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COVID-19: What Parents of Newborns and Infants Need to Know

Every parent’s first priority is to keep their child healthy and safe.

Among new parents with babies, that instinct is powerful. It’s no surprise that many parents are worried about their newborns and young children when it comes to COVID-19.

The good news: Cases around the world indicate that babies — even newborns — aren’t usually severely impacted by COVID-19. Babies, if they do have the virus, often don’t show any symptoms or their symptoms are mild, according to the Centers for Disease Control and Prevention (CDC).

Scientists are still learning about the virus, but cases around the world suggest that:

  • Babies who have been born to mothers with COVID-19 did not have the virus.
  • The virus has not been found in breastmilk.
  • The virus has not been found in amniotic fluid.

How to protect your newborn or infant from COVID-19

Even though COVID-19 is usually mild for babies, parents must take steps to keep their little ones healthy. Here’s how you can put your baby’s wellness first.

1. Limit visitors.

While grandparents, aunts, uncles and friends may be eager to see your new bundle of joy, limiting interaction can help keep your family healthy. It can take anywhere from two to 14 days for symptoms to appear in someone infected with the virus and during that time, they can spread it to your family.

Instead of in-person visits, try FaceTime or another free video-conference service, like Skype or Zoom. It gives you a safe way to show off your baby to family and friends and helps forge social connections when they’re needed most.

2. Stay healthy at home.

Stay at home as much as possible. When you do need to go out to the store or run other essential errands, have someone stay at home with the baby. Be sure to take off your shoes outside and wash your hands with soap and water for at least 20 seconds.

3. Talk to your pediatrician about office practices.

Newborns have regular well visits throughout their first year and a half. Call your doctor’s office to find out how they’re keeping sick and well patients apart. When you do visit the doctor, try to keep your baby in the carrier as long as possible.

Wash your hands with soap and water for 20 seconds before lifting your baby from the carrier. If soap and water are not available, use hand sanitizer.

It’s preferable for only one person to accompany the baby to the visit. If at all possible, be sure to leave other children at home with a caregiver or the other partner.

Once you’re back home, leave your shoes outside and wash your hands with soap and water for at least 20 seconds.

4. Keep your house clean.

The CDC recommends disinfecting high touch surfaces regularly. Make a schedule to quickly wipe down some of the most frequently touched items — including those that regularly make their way into your baby’s mouth, like remotes and keys.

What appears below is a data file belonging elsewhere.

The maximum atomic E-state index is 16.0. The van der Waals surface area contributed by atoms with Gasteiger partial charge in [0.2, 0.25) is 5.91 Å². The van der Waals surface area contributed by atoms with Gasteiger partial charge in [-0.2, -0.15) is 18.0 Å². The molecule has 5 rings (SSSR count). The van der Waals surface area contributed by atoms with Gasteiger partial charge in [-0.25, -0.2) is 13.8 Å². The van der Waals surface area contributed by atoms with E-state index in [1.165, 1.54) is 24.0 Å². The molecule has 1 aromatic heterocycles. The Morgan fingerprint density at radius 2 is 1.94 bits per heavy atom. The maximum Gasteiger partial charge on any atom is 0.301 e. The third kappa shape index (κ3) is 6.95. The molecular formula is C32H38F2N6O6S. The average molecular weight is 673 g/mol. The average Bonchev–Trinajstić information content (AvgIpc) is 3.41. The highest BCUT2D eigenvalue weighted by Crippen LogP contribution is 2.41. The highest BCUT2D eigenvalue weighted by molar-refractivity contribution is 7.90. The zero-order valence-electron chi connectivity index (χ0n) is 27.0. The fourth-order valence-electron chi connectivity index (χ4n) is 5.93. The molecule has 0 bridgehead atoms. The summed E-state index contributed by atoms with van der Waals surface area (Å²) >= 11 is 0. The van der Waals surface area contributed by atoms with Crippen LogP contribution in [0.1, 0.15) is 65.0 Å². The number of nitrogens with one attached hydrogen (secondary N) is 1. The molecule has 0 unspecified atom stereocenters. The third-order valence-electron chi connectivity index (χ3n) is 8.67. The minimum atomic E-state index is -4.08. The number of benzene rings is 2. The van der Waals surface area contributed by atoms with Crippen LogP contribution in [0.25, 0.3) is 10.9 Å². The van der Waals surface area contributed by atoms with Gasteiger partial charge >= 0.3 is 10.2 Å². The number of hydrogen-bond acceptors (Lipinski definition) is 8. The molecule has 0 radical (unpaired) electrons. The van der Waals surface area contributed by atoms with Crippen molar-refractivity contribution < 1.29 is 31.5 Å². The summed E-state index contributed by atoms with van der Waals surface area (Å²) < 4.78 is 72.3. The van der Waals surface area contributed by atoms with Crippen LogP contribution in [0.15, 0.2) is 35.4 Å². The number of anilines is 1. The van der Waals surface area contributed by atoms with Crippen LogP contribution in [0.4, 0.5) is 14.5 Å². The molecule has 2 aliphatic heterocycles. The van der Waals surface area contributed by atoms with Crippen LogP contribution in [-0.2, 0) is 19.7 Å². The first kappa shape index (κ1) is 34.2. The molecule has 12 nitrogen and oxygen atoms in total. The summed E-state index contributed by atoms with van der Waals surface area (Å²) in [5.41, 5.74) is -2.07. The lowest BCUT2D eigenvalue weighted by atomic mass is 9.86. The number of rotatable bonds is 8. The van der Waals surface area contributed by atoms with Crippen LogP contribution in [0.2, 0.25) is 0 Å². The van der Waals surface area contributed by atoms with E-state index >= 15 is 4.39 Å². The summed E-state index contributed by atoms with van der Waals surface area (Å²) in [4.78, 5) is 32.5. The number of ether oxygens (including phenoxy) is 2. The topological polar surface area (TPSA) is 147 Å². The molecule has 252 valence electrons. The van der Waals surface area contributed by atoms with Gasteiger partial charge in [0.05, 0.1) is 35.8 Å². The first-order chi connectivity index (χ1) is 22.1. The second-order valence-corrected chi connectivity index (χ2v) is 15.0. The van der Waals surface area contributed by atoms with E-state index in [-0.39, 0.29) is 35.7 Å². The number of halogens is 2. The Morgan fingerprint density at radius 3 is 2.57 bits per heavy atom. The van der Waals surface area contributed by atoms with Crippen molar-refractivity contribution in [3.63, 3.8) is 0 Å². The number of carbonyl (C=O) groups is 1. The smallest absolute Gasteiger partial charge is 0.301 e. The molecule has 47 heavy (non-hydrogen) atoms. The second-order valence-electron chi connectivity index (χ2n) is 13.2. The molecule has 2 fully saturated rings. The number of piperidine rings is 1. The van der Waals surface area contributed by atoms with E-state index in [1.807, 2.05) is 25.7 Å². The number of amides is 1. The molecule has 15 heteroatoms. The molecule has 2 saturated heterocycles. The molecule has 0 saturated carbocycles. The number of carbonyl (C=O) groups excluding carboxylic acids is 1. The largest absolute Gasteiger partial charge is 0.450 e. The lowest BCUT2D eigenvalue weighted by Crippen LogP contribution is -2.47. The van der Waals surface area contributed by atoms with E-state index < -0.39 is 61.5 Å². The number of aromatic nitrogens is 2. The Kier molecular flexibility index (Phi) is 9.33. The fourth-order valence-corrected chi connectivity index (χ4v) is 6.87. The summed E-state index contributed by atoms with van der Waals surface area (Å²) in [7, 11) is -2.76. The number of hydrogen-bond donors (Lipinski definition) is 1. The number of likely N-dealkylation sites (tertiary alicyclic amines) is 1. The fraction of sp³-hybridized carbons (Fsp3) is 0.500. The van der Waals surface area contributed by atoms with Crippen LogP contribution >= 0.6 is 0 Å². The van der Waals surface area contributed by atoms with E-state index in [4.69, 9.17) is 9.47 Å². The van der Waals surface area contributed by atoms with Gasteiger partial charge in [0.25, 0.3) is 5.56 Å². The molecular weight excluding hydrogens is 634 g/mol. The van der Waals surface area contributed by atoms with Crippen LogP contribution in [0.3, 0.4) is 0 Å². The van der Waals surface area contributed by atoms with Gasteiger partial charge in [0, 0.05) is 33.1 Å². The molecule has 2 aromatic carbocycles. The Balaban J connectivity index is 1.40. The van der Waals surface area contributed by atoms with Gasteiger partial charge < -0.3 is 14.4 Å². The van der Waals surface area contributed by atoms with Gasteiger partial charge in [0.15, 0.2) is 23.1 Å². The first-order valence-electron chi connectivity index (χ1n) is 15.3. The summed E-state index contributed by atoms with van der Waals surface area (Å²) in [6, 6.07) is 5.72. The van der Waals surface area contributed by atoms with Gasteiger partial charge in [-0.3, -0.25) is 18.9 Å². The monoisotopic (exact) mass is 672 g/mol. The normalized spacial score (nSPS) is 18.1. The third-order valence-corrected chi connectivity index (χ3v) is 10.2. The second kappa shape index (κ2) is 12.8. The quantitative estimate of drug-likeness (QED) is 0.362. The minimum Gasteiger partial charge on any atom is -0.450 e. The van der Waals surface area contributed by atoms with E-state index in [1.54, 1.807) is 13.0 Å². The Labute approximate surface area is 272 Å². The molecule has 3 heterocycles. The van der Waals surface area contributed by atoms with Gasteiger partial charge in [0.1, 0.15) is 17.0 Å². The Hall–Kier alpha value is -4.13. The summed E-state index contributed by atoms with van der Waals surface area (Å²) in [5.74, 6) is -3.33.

Try cleaning your child’s favorite toys on a regular basis, too:

  • Soak plastic toys in a bleach solution of one tablespoon bleach and one gallon of water.
  • Wash blankets and burp cloths after each use.
  • Wash pacifiers every day in soap and water.
  • Wash plush toys, like stuffed animals, in the washing machine. Follow label instructions.
  • Wipe off metal, wood or battery-operated toys.

5. Take care of your mental and physical health.

Caring for a baby is challenging under any circumstances. But during a global pandemic? That can seem particularly frightening. Take the steps you need to care for your physical and mental health:

  • Eat healthy: A balanced diet offers the nutrients you need to heal from childbirth, nutrients your baby needs to grow and thrive and nutrients to keep your immune system strong.
  • Sleep as much as you can: Babies usually don’t sleep through the night until closer to six months. Even then, some babies (and parents) can struggle with late-night waking. Make a schedule with your partner so that you both can take turns sleeping for some time.
  • Stay active: You may not be able to visit parks, the library and other play places, but you still can get out for a walk. Strap your little one into their stroller and take a walk around the block. The physical activity and fresh air is good for your mind and body. Just make sure you’re maintaining six feet of social distance between yourself and others.

Even if you don’t think you’re suffering from PPD but are still struggling with worries about COVID-19 and your baby, talk to a healthcare provider. Your child’s pediatrician can help answer questions and ease fears. Your obstetrician can refer you to a mental health expert to help you manage the stress, anxiety and depression that sometimes appear after giving birth.

Learn more about COVID-19 and Tanner’s response. You can also talk to your child’s pediatrician about any other specific questions or concerns.

And if you need help managing your stress and anxiety, find a provider near you.

Dr. McCormick is board-certified in pediatrics and a member of the American Academy of Pediatrics. She earned her medical degree from the Medical College of Georgia in Augusta and completed her internship and residency at the University of Alabama in Birmingham.





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